The other day I drove my first solo road trip, to meet up in Albuquerque with Patrick. It was a pretty easy ride– the route was somewhat familiar to the one we took to El Paso (I think I even stopped at one of the same gas stations, heh). I over-caffeinated in the beginning and got really jumpy so every passing road sign made me feel like I was on the verge of a heart attack, and a piece of the chocolate bar I ate melted on the seat/my pants, but besides that, no trouble.

Lately it seems a lot of my friends (and semi-related friends, i.e. cousins-in-law) are traveling as well… People are heading out to the West Coast for internships, one friend of ours moved to Denver too, another friend applied for a job that requires moving. One of my cousins-in-law is working with AmeriCorps out here in the West (I think she’s headed to Texas soon), one lives in DC, my brother-in-law lived in Ireland for a few months, others have taken trips overseas. I know everyone says that posting about trips on social media is fake or trying to make your life seem cool or whatever, but… I guess I’m glad they’re all posting about it everywhere. I feel like we’re all in a sort of club, spreading out and exploring the country. It inspires me to not miss home too much.

While I drove yesterday, telephone wires spooling along beside me, rocks rising out of the horizon, strange plants bristling across empty fields, I imagined myself years from now gliding on some other open road somewhere. And why not? Life is short and gas is cheap. (Uh… right now, anyway. *has horror flashback to 2008* *horror flashback switches from gas prices to my fashion* Yeah guys, forget the past!!! Seize the day!!)

Albuquerque is familiar in a weird way… They have a parkway across from their zoo, which is reminiscent of Old Brooklyn; even the signs for the zoo looked the same. Of course, the parkway went through a forest with signs warning of fire dangers, and all the trees were pale and dry. The path through the woods was just dust. You could walk without making a sound– or hearing a sound. I sat still for a while, though, and saw some small birds and one woodpecker.

Tonight, Patrick and I are driving to some other town in northern New Mexico… As I’m really growing to like this state, I’m looking forward to seeing more. Plus, it’s really spring here! Besides that park, there are many trees budding and blooming. Imagine new, bright green and a clear blue sky against all the subdued shades of brown (which is pretty too). Add in the ~~power of the sun~~ and it’s hard not to feel alive even on an ordinary Thursday.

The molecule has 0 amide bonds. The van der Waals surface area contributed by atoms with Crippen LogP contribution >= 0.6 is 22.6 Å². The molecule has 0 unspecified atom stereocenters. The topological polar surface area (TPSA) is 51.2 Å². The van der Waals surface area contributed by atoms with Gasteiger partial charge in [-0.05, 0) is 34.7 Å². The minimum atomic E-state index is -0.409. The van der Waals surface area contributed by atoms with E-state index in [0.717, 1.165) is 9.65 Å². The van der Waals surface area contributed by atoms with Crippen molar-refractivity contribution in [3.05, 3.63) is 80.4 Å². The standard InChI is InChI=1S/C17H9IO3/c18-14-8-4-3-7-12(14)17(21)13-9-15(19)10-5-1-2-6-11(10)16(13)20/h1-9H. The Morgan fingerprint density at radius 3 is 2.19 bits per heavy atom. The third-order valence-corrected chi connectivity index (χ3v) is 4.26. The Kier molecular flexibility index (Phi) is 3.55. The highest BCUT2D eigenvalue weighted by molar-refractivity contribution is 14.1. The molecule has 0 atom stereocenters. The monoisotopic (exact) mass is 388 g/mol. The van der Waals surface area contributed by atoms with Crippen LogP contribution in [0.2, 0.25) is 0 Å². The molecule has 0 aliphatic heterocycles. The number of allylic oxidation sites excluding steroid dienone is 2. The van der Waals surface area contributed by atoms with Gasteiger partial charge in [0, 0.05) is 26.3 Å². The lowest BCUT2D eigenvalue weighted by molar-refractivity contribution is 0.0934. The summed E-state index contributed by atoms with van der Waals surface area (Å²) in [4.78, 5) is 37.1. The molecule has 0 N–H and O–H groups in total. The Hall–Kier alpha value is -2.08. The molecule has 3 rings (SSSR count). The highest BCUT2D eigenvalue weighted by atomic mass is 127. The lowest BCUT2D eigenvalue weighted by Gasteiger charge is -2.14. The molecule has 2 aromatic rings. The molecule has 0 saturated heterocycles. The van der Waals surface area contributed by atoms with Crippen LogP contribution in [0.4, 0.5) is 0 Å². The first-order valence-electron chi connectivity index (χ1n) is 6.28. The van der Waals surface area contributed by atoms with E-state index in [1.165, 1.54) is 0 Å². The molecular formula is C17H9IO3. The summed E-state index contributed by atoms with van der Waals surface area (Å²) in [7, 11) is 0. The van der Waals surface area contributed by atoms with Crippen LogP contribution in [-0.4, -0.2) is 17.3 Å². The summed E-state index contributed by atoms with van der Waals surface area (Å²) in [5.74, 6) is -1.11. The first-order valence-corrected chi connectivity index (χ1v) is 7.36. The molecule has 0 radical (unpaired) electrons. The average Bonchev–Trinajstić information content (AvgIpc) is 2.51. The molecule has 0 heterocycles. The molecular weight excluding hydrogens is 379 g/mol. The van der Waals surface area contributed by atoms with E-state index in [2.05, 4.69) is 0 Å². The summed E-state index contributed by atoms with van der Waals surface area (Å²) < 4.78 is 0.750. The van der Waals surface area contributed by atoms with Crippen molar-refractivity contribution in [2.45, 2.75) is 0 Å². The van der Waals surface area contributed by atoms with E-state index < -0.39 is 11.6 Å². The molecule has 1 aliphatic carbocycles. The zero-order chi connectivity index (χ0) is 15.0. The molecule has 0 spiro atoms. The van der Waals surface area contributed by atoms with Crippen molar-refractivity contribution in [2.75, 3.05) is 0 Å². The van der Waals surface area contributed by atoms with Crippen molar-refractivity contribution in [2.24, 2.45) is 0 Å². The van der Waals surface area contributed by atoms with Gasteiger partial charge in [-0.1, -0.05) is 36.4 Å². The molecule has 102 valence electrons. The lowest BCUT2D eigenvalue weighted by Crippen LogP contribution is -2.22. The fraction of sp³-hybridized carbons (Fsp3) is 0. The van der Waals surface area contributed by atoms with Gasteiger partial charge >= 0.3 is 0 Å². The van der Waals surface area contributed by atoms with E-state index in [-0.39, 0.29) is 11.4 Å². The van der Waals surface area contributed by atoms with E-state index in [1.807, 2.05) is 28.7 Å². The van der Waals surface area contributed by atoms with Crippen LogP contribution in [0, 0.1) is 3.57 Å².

The title of this post is from “Erin” by Joanna Newsom… A song I think about on just about every road trip. Erin, Erin, Erin across America! Some people say it’s also a mondegreen for “Erring” which I like too.

Yours from the road,

Spring’s a girl in the street at night

Lately I can’t stop mentally singing “Dirty Old Town” even though until I looked it up, I knew only one verse. But anyway, that’s where the title of this post is from… Fitting for the moment as I continue to further– I don’t want to say explore, more like interact with— Denver as the weather jilts toward springlike. Although Denver isn’t dirty in the same way. It would be “slightly littered old town” or something.

I’m also interested in the song because it makes me think of how I am always trying to describe things, but I always try to describe them in this super deep way and I want to get it exactly right. It ends up sounding like Ray Bradbury on a nostalgia tangent. (We all know I love him but some of his stuff can get to be a bit much for me– Dandelion Wine? Like, cool it, man.) But when it comes to “Dirty Old Town”, I realize that you can actually write something very simple and people will overlay their own experiences onto it, and it will come out all right. Of course this is a simple concept that I knew on a conscious level, but have yet to grasp in my writing.

When I was younger, it was easier. I didn’t try as hard to convey exactly because I didn’t really understand how different others’ experiences were from mine. I thought, you can just write about the woods, describe the smell and maybe the tree bark and leave it at that. And you can! But now that I’ve been more places and met more people I feel this weird need to be like, “THIS IS THE EXACT WAY IT IS OKAY”. Basically, I need to relax.

I can write something as simple as, “I smelled the spring on the smoky air” and it doesn’t have to  be complicated.

Writers are all only one person with one set of senses. Which is why it’s important to be as observant, open, and deep-digging as we can; and in writing, to leave enough space around our narrow experience for a reader to stand in and see not only what we see but what they’ve seen and what we can both imagine.

Well, that ended up kind of philosophical… All from some Irish folk song that Patrick and I started to sing in a jokey way when we walked to Chipotle one night, striding past lampposts and construction signs and a fancy restaurant where a guy smoking outside looked up in surprise.

Then it got stuck in my head and I was left alone with my thoughts… and a blog. Oh dear.